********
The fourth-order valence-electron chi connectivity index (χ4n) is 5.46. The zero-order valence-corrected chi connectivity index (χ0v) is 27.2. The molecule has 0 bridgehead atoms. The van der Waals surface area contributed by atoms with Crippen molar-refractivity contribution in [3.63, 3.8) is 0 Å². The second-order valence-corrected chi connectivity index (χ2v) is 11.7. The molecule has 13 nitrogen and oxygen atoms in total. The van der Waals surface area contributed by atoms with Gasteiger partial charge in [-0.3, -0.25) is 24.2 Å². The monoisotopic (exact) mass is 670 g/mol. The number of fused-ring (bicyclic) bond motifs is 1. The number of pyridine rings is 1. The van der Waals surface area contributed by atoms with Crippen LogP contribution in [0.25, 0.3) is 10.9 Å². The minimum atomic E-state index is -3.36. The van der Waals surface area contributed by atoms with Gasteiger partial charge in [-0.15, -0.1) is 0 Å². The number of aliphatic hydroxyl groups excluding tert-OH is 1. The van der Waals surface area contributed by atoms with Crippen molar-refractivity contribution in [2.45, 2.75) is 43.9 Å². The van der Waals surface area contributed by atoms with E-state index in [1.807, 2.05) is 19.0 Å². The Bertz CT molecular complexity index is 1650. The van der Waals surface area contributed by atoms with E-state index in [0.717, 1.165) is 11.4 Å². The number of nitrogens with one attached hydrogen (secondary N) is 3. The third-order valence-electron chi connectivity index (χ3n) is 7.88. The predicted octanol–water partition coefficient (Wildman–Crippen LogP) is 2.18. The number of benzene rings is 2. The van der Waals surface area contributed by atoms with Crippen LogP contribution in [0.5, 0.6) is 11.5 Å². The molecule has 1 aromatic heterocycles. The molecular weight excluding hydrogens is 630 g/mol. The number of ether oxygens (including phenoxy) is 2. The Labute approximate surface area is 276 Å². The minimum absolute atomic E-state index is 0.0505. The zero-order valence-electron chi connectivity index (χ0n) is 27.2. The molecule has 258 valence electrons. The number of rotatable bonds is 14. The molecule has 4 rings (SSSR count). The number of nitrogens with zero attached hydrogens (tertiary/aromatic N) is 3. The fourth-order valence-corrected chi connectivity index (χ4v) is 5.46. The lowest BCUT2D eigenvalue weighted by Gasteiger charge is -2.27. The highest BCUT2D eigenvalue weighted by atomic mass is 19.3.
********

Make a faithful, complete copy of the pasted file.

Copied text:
The fourth-order valence-electron chi connectivity index (χ4n) is 5.46. The zero-order valence-corrected chi connectivity index (χ0v) is 27.2. The molecule has 0 bridgehead atoms. The van der Waals surface area contributed by atoms with Crippen molar-refractivity contribution in [3.63, 3.8) is 0 Å². The second-order valence-corrected chi connectivity index (χ2v) is 11.7. The molecule has 13 nitrogen and oxygen atoms in total. The van der Waals surface area contributed by atoms with Gasteiger partial charge in [-0.3, -0.25) is 24.2 Å². The monoisotopic (exact) mass is 670 g/mol. The number of fused-ring (bicyclic) bond motifs is 1. The number of pyridine rings is 1. The van der Waals surface area contributed by atoms with Crippen LogP contribution in [0.25, 0.3) is 10.9 Å². The minimum atomic E-state index is -3.36. The van der Waals surface area contributed by atoms with Gasteiger partial charge in [-0.15, -0.1) is 0 Å². The number of aliphatic hydroxyl groups excluding tert-OH is 1. The van der Waals surface area contributed by atoms with Crippen molar-refractivity contribution in [2.45, 2.75) is 43.9 Å². The van der Waals surface area contributed by atoms with E-state index in [1.807, 2.05) is 19.0 Å². The Bertz CT molecular complexity index is 1650. The van der Waals surface area contributed by atoms with E-state index in [0.717, 1.165) is 11.4 Å². The number of nitrogens with one attached hydrogen (secondary N) is 3. The third-order valence-electron chi connectivity index (χ3n) is 7.88. The predicted octanol–water partition coefficient (Wildman–Crippen LogP) is 2.18. The number of benzene rings is 2. The van der Waals surface area contributed by atoms with Crippen LogP contribution in [0.5, 0.6) is 11.5 Å². The molecule has 1 aromatic heterocycles. The molecular weight excluding hydrogens is 630 g/mol. The number of ether oxygens (including phenoxy) is 2. The Labute approximate surface area is 276 Å². The minimum absolute atomic E-state index is 0.0505. The zero-order valence-electron chi connectivity index (χ0n) is 27.2. The molecule has 258 valence electrons. The number of rotatable bonds is 14. The molecule has 4 rings (SSSR count). The number of nitrogens with zero attached hydrogens (tertiary/aromatic N) is 3. The fourth-order valence-corrected chi connectivity index (χ4v) is 5.46. The lowest BCUT2D eigenvalue weighted by Gasteiger charge is -2.27. The highest BCUT2D eigenvalue weighted by atomic mass is 19.3.